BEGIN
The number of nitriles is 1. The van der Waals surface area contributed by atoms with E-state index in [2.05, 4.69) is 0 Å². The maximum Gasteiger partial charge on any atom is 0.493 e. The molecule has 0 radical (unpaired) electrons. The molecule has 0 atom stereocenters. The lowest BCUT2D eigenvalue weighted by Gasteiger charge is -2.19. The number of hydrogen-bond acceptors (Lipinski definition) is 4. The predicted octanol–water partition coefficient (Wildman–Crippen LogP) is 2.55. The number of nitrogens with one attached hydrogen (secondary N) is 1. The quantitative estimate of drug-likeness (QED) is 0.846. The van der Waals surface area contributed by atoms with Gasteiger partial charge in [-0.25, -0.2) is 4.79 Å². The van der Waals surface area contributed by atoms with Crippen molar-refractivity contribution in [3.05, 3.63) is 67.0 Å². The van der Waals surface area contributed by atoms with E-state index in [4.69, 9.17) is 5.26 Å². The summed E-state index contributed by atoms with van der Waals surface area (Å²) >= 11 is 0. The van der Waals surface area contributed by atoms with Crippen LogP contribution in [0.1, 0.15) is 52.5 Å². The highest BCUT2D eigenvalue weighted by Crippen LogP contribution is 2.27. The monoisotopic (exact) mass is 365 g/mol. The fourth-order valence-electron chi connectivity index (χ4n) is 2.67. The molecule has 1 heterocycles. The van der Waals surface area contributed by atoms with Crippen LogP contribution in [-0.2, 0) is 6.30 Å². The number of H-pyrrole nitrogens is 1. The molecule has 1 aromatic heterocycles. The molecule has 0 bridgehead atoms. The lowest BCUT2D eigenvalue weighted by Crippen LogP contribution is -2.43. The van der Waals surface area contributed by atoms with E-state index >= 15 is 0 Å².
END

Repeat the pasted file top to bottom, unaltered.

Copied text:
The number of nitriles is 1. The van der Waals surface area contributed by atoms with E-state index in [2.05, 4.69) is 0 Å². The maximum Gasteiger partial charge on any atom is 0.493 e. The molecule has 0 radical (unpaired) electrons. The molecule has 0 atom stereocenters. The lowest BCUT2D eigenvalue weighted by Gasteiger charge is -2.19. The number of hydrogen-bond acceptors (Lipinski definition) is 4. The predicted octanol–water partition coefficient (Wildman–Crippen LogP) is 2.55. The number of nitrogens with one attached hydrogen (secondary N) is 1. The quantitative estimate of drug-likeness (QED) is 0.846. The van der Waals surface area contributed by atoms with Gasteiger partial charge in [-0.25, -0.2) is 4.79 Å². The van der Waals surface area contributed by atoms with Crippen molar-refractivity contribution in [3.05, 3.63) is 67.0 Å². The van der Waals surface area contributed by atoms with E-state index in [4.69, 9.17) is 5.26 Å². The summed E-state index contributed by atoms with van der Waals surface area (Å²) >= 11 is 0. The van der Waals surface area contributed by atoms with Crippen LogP contribution in [0.1, 0.15) is 52.5 Å². The highest BCUT2D eigenvalue weighted by Crippen LogP contribution is 2.27. The monoisotopic (exact) mass is 365 g/mol. The fourth-order valence-electron chi connectivity index (χ4n) is 2.67. The molecule has 1 heterocycles. The van der Waals surface area contributed by atoms with Crippen LogP contribution in [-0.2, 0) is 6.30 Å². The number of H-pyrrole nitrogens is 1. The molecule has 1 aromatic heterocycles. The molecule has 0 bridgehead atoms. The lowest BCUT2D eigenvalue weighted by Crippen LogP contribution is -2.43. The van der Waals surface area contributed by atoms with E-state index >= 15 is 0 Å².